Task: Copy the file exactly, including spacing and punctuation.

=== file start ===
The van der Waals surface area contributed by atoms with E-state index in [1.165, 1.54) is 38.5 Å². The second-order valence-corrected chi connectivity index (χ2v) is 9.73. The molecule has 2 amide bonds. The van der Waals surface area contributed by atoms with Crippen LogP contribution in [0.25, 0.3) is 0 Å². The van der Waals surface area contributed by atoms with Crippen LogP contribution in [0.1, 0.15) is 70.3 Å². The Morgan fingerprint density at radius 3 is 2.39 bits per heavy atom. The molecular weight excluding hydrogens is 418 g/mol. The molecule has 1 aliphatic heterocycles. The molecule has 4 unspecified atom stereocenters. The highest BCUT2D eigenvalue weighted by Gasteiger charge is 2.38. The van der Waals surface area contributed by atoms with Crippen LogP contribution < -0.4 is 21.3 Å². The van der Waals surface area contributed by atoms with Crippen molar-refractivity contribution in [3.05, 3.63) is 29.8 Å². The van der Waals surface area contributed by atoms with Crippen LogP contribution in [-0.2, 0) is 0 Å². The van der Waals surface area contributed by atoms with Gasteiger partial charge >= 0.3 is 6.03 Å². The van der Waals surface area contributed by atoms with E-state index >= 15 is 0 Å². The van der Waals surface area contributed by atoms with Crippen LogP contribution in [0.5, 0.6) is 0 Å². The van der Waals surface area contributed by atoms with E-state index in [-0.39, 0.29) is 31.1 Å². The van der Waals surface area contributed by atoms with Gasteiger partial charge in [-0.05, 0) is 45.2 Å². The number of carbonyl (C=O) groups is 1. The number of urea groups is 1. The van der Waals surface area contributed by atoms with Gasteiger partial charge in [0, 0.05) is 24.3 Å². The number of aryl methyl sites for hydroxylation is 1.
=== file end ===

The van der Waals surface area contributed by atoms with E-state index in [1.165, 1.54) is 38.5 Å². The second-order valence-corrected chi connectivity index (χ2v) is 9.73. The molecule has 2 amide bonds. The van der Waals surface area contributed by atoms with Crippen LogP contribution in [0.25, 0.3) is 0 Å². The van der Waals surface area contributed by atoms with Crippen LogP contribution in [0.1, 0.15) is 70.3 Å². The Morgan fingerprint density at radius 3 is 2.39 bits per heavy atom. The molecular weight excluding hydrogens is 418 g/mol. The molecule has 1 aliphatic heterocycles. The molecule has 4 unspecified atom stereocenters. The highest BCUT2D eigenvalue weighted by Gasteiger charge is 2.38. The van der Waals surface area contributed by atoms with Crippen LogP contribution < -0.4 is 21.3 Å². The van der Waals surface area contributed by atoms with Crippen molar-refractivity contribution in [3.05, 3.63) is 29.8 Å². The van der Waals surface area contributed by atoms with Crippen LogP contribution in [-0.2, 0) is 0 Å². The van der Waals surface area contributed by atoms with Gasteiger partial charge >= 0.3 is 6.03 Å². The van der Waals surface area contributed by atoms with E-state index >= 15 is 0 Å². The van der Waals surface area contributed by atoms with Crippen LogP contribution in [0.5, 0.6) is 0 Å². The van der Waals surface area contributed by atoms with E-state index in [-0.39, 0.29) is 31.1 Å². The van der Waals surface area contributed by atoms with Gasteiger partial charge in [-0.05, 0) is 45.2 Å². The number of carbonyl (C=O) groups is 1. The number of urea groups is 1. The van der Waals surface area contributed by atoms with Gasteiger partial charge in [0, 0.05) is 24.3 Å². The number of aryl methyl sites for hydroxylation is 1.